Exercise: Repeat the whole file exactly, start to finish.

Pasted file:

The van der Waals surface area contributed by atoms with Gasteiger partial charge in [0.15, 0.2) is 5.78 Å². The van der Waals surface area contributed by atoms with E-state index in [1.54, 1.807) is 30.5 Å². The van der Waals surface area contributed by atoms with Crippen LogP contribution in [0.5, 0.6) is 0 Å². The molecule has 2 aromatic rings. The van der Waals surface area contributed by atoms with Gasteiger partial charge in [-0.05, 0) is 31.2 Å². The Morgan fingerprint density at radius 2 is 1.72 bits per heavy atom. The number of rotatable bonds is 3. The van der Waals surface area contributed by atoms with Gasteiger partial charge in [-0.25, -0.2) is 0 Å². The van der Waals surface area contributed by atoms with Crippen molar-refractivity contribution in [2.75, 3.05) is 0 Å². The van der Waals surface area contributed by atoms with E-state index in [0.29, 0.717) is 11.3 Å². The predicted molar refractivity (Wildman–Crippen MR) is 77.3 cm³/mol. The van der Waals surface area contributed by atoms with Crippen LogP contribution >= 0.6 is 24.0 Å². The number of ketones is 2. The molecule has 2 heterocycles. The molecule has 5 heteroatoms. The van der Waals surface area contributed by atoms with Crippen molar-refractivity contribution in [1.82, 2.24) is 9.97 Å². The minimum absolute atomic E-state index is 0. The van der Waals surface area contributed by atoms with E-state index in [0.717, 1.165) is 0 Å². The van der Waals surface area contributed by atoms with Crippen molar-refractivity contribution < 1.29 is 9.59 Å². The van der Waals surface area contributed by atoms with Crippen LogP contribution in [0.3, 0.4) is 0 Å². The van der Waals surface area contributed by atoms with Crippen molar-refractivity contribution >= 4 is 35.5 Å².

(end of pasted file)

The van der Waals surface area contributed by atoms with Gasteiger partial charge in [0.15, 0.2) is 5.78 Å². The van der Waals surface area contributed by atoms with E-state index in [1.54, 1.807) is 30.5 Å². The van der Waals surface area contributed by atoms with Crippen LogP contribution in [0.5, 0.6) is 0 Å². The molecule has 2 aromatic rings. The van der Waals surface area contributed by atoms with Gasteiger partial charge in [-0.05, 0) is 31.2 Å². The Morgan fingerprint density at radius 2 is 1.72 bits per heavy atom. The number of rotatable bonds is 3. The van der Waals surface area contributed by atoms with Gasteiger partial charge in [-0.25, -0.2) is 0 Å². The van der Waals surface area contributed by atoms with Crippen molar-refractivity contribution in [2.75, 3.05) is 0 Å². The van der Waals surface area contributed by atoms with E-state index in [0.29, 0.717) is 11.3 Å². The predicted molar refractivity (Wildman–Crippen MR) is 77.3 cm³/mol. The van der Waals surface area contributed by atoms with Crippen LogP contribution >= 0.6 is 24.0 Å². The number of ketones is 2. The molecule has 2 heterocycles. The molecule has 5 heteroatoms. The van der Waals surface area contributed by atoms with Crippen molar-refractivity contribution in [1.82, 2.24) is 9.97 Å². The minimum absolute atomic E-state index is 0. The van der Waals surface area contributed by atoms with E-state index in [0.717, 1.165) is 0 Å². The van der Waals surface area contributed by atoms with Crippen molar-refractivity contribution < 1.29 is 9.59 Å². The van der Waals surface area contributed by atoms with Crippen LogP contribution in [0.3, 0.4) is 0 Å². The van der Waals surface area contributed by atoms with Crippen molar-refractivity contribution >= 4 is 35.5 Å².